Some days ago Go 1.11 was released and with that release we now have a dependency management tool packed into the go binary itself: We’ve got Go Modules to play with. Go modules derived from the
vgo test and takes quite a different approach than all the previous vendoring tools (including
But lets start at the beginning of a new project: I’ve created a new folder, added a
main.go with some code and some imports. Good to go, lets
export GO111MODULE=on and go a
go mod init. After some time thinking about my dependencies I now have a
go.mod and a
go.sum file. Thats all: No more
vendor folder, no more vendoring commits adding a slim 500k lines of Go code to the project!
Well, thinking twice what was the initial reason we began vendoring Go code in a
vendor folder and building tools around that folder? The reason was we’re not living in a perfect world but are working with stupid people: They force push to Git repos, don’t version their code and if they add versions they sometimes just pull versions from their repository. Also they tend to change their Github usernames or delete repos or even the whole account.
Now with Go modules we’re back at the point of time before all of the vendoring happened: We don’t have a copy of the third party source code. So if any of the above happens (or maybe Github is just down) our
go build will look at us and start running around being confused about missing dependencies. Oh well, as the person having successfully built the last commit I do have the required dependencies. Your bad you don’t.
Go modules do fetch the dependencies basically through a
go get like it was in the old times. So we will again experience all the problems we had before Go 1.5 introducing vendoring. Well, maybe we don’t: There is Project Athens and other solutions will follow. They are proxies for Go modules as Go now is capable of speaking a quite specific protocol through proxies: They can cache all the required code to build our projects.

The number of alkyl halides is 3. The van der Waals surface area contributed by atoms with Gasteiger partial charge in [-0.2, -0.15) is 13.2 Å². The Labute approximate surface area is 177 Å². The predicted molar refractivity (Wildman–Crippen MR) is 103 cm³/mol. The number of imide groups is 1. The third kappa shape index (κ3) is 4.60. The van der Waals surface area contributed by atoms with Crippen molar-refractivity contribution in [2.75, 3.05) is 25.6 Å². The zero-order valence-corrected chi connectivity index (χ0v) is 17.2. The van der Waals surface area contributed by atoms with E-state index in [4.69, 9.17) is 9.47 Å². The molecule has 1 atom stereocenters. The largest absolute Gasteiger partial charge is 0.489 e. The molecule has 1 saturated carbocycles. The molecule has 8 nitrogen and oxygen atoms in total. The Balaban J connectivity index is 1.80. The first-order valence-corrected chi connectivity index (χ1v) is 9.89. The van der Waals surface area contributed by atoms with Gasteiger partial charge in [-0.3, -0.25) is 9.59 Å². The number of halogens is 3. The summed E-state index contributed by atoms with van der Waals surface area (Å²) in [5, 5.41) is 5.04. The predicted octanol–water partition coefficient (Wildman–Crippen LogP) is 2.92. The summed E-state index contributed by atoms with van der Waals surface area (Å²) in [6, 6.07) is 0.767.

Now we do have two working scenarios: The first is a company having all code in own repositories where all employees strictly are following a guideline never to force-push, never to delete a version, always to use SemVer and of course never to delete or rename any repository. The second is a company having set up a proxy capable of speaking the Go modules proxy protocol: They do have a cached copy of all required code to build the project. Someone deletes code: They don’t care as the proxy has a copy.
One of the main cases I am working in are open source projects: Will there be strict policies like in example one? Nope. Just look at what happened when
github.com/Sirupsen/logrus was renamed to
github.com/sirupsen/logrus… Half of the Go world imploded and the maintainer wrote an excuse-issue explaining everything and trying to help people getting the rename right. Or look at dying
code.google.com: In some old projects you will find code referenced from there and it will not build as Google pulled the plug and Google Code went dark.
So the open source projects must follow the second approach: Every project needs to set up a proxy to be used when compiling their source! So no more
go get github.com/genuinetools/reg (fine tool) but first fiddling with setting the right
GOPROXY environment variable before getting as I need the proxy having all code I need to build the tool. Or maybe I’m lucky, nothing bad happened to the required code and I’m still able to just
go get it.
You might think the same as I’m doing: What a damn pile of bullcrap!
Of course nobody will set up such a mirror for the public. Some people will set up their personal proxies to keep the stuff running they are using (I will be one of them in case this approach stays with us without taking care of the flaws being introduced (again)) but every tool not being distributed in binary form will at some point fail to build because some library or hosting platform was pulled from the net.
What is to be said after a like 700 words rant? As long as Go modules are experimental / beta I will have an eye on them but will definitely not use them. I will continue to stick on
dep and ensuring no
go.mod file changes the build behaviour of my code. Full vendoring of all required code. In case someone comes up with a miracle to solve all this with Go modules I might be in but until then: Hell NO!